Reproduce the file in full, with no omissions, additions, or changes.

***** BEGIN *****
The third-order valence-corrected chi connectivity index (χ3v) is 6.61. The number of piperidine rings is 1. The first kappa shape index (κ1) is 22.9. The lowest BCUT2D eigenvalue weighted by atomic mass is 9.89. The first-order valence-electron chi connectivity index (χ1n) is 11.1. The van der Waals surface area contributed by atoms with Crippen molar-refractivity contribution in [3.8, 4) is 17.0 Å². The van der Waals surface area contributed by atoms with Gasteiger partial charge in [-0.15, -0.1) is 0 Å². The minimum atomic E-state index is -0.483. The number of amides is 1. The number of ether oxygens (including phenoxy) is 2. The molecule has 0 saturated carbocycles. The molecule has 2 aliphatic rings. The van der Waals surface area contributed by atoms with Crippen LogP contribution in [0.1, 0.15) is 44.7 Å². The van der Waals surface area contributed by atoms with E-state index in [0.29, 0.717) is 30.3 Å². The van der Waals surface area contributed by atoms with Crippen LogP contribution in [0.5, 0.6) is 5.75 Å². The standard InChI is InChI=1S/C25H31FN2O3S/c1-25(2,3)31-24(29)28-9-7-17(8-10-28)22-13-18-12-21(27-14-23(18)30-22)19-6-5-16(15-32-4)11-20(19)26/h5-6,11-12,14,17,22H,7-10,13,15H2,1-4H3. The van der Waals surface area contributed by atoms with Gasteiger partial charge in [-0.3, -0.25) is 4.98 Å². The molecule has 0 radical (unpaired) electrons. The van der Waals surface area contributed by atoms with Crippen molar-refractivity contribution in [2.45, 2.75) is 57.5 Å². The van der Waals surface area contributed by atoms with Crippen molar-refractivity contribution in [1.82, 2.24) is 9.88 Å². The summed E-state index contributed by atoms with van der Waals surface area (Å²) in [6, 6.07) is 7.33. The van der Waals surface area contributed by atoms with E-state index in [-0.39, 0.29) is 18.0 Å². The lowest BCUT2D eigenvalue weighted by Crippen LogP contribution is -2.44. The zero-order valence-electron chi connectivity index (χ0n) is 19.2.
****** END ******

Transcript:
The third-order valence-corrected chi connectivity index (χ3v) is 6.61. The number of piperidine rings is 1. The first kappa shape index (κ1) is 22.9. The lowest BCUT2D eigenvalue weighted by atomic mass is 9.89. The first-order valence-electron chi connectivity index (χ1n) is 11.1. The van der Waals surface area contributed by atoms with Crippen molar-refractivity contribution in [3.8, 4) is 17.0 Å². The van der Waals surface area contributed by atoms with Gasteiger partial charge in [-0.15, -0.1) is 0 Å². The minimum atomic E-state index is -0.483. The number of amides is 1. The number of ether oxygens (including phenoxy) is 2. The molecule has 0 saturated carbocycles. The molecule has 2 aliphatic rings. The van der Waals surface area contributed by atoms with Crippen LogP contribution in [0.1, 0.15) is 44.7 Å². The van der Waals surface area contributed by atoms with E-state index in [0.29, 0.717) is 30.3 Å². The van der Waals surface area contributed by atoms with Crippen LogP contribution in [0.5, 0.6) is 5.75 Å². The standard InChI is InChI=1S/C25H31FN2O3S/c1-25(2,3)31-24(29)28-9-7-17(8-10-28)22-13-18-12-21(27-14-23(18)30-22)19-6-5-16(15-32-4)11-20(19)26/h5-6,11-12,14,17,22H,7-10,13,15H2,1-4H3. The van der Waals surface area contributed by atoms with Gasteiger partial charge in [-0.3, -0.25) is 4.98 Å². The molecule has 0 radical (unpaired) electrons. The van der Waals surface area contributed by atoms with Crippen molar-refractivity contribution in [2.45, 2.75) is 57.5 Å². The van der Waals surface area contributed by atoms with Crippen molar-refractivity contribution in [1.82, 2.24) is 9.88 Å². The summed E-state index contributed by atoms with van der Waals surface area (Å²) in [6, 6.07) is 7.33. The van der Waals surface area contributed by atoms with E-state index in [-0.39, 0.29) is 18.0 Å². The lowest BCUT2D eigenvalue weighted by Crippen LogP contribution is -2.44. The zero-order valence-electron chi connectivity index (χ0n) is 19.2.